What would feeling the opposite of how you feel now look like?
Write down some words to describe your answers to these questions.
“Self-care is doing the things that make you feel like yourself.” – Robyn Conley Downs
Now we’re talking about the actions and habits, the “checklist” itself, where people usually start. Rather than thinking about the actions and habits you want to do as things existing in a vacuum, think about them related to how you want to feel.
For example, if you want to feel more energized, you might select a specific group of habits and actions related to things that make you feel more energized. This is individual-specific. For some, taking a bath might be relaxing but not to others. For some, going for a run might be a habit related to finding peace. For some it might feel depleting.
Get specific with it. Maybe you want to listen to music. But what kind of music?
There’s no specific number of items at this part. Think about the daily habits and actions that will align with how you want to feel. You can reframe the checklist concept to being more of a menu or buffet of things you can go to when you need a little care. Importantly, it’s not about what other people’s lists might look like and it’s not about what your list would have looked like last year. This is about you right now, the power of you in this moment.
Neglecting yourself does not make you a better parent, caregiver, employee, or any other role. There’s a lot of stigma around self-care, and we’re here to break them. Neglecting your basic needs and neglecting your basic care is not a way to be a better anything. It’s a direct road to burnout. Self-care is essential, not optional. Creating this list is a way out of and to avoid burnout and a way of making sure that you can show up fully as yourself for the things and people that matter to you.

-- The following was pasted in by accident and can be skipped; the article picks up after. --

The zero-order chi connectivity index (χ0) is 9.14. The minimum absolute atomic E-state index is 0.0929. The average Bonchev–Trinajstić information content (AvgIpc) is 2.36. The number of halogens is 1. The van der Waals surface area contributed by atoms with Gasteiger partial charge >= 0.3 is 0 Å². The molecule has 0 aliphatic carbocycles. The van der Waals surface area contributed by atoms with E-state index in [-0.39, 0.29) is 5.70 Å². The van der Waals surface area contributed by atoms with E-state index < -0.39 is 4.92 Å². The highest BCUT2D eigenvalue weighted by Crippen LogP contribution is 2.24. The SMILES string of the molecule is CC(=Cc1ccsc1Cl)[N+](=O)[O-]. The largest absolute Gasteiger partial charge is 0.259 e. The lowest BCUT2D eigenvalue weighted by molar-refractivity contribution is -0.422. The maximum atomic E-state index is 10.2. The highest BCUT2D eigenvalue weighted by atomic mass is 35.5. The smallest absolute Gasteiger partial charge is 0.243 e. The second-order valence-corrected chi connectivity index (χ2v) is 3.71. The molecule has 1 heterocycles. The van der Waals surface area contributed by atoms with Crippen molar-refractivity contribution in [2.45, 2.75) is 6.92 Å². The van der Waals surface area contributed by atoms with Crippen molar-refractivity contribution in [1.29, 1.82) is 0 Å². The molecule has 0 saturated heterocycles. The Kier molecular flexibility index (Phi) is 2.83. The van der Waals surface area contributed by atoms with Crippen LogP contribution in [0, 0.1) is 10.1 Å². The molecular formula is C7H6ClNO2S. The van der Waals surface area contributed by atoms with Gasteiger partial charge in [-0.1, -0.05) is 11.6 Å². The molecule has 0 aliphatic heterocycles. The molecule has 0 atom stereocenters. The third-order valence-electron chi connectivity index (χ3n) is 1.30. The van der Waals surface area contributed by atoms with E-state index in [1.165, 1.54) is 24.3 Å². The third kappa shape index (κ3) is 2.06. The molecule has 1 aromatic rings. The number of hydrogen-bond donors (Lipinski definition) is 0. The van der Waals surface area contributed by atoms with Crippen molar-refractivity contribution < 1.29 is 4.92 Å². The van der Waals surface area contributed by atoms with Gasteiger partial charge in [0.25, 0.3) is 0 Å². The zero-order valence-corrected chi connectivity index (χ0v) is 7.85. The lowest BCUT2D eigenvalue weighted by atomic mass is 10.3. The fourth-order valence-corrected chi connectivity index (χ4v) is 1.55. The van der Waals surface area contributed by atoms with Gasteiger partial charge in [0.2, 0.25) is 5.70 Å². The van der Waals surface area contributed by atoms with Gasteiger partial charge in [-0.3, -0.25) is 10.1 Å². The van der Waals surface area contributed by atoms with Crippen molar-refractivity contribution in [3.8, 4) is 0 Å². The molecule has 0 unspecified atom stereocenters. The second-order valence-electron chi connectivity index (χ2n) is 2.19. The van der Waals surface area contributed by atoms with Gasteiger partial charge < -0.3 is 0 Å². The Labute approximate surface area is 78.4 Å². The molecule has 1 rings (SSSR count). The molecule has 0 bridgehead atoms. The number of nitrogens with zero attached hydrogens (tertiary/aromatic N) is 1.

Self-care is doing the things that make you feel like yourself.
Take action: Reflect on what makes you feel more like yourself. Depending on if you identify as more introverted, extroverted, or ambiverted, think about your focus list related to where you get your energy.
Do you need more alone time items?
More items that include connecting with others?
Thinking about how to fit these items into your day is my favorite part. I’ve created the 4-R Framework to divide the day into four parts: refresh (morning), revive (midday), reset (afternoon), rest (evening). I like to fit my self-care buffet, menu, or checklist items into times of day rather than even really rigidly scheduling them. I also usually hook them onto something else happening in my day.
Take action: Take some items, habits, or actions off of your “focus” list and fit them into your mini-wellness routine (use the 4R Framework). Maybe it’s one thing at each part of the day, and it doesn’t have to even be more than five minutes. You are worthy of five minutes. Four small habits during your day are enough. It is a place to start and you can always add more.
Do not let the simplicity of this fool you into thinking that it doesn’t have a huge impact. These are small shifts for big changes in action.
You are worthy of care. Going without basic care and basic nurturing will not get you where you want to go.
“Do not let the simplicity of this fool you into thinking that it doesn’t have a huge impact.” – Robyn Conley Downs
Download my printable Wellness Routines Guide